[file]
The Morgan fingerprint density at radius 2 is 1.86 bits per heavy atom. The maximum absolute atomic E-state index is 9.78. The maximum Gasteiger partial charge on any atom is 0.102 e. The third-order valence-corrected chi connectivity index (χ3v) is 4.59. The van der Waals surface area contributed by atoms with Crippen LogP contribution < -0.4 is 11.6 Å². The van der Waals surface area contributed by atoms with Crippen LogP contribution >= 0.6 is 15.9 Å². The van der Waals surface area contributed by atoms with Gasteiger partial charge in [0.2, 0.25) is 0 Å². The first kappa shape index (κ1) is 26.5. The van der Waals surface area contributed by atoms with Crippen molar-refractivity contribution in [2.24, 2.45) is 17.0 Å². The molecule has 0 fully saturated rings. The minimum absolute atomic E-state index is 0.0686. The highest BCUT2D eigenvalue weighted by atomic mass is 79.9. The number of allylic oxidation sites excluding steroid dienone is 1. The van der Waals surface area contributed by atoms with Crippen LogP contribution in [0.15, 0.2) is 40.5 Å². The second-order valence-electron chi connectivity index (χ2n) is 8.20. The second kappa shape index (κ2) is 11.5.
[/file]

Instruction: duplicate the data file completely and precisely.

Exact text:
The Morgan fingerprint density at radius 2 is 1.86 bits per heavy atom. The maximum absolute atomic E-state index is 9.78. The maximum Gasteiger partial charge on any atom is 0.102 e. The third-order valence-corrected chi connectivity index (χ3v) is 4.59. The van der Waals surface area contributed by atoms with Crippen LogP contribution < -0.4 is 11.6 Å². The van der Waals surface area contributed by atoms with Crippen LogP contribution >= 0.6 is 15.9 Å². The van der Waals surface area contributed by atoms with Gasteiger partial charge in [0.2, 0.25) is 0 Å². The first kappa shape index (κ1) is 26.5. The van der Waals surface area contributed by atoms with Crippen molar-refractivity contribution in [2.24, 2.45) is 17.0 Å². The molecule has 0 fully saturated rings. The minimum absolute atomic E-state index is 0.0686. The highest BCUT2D eigenvalue weighted by atomic mass is 79.9. The number of allylic oxidation sites excluding steroid dienone is 1. The van der Waals surface area contributed by atoms with Crippen LogP contribution in [0.15, 0.2) is 40.5 Å². The second-order valence-electron chi connectivity index (χ2n) is 8.20. The second kappa shape index (κ2) is 11.5.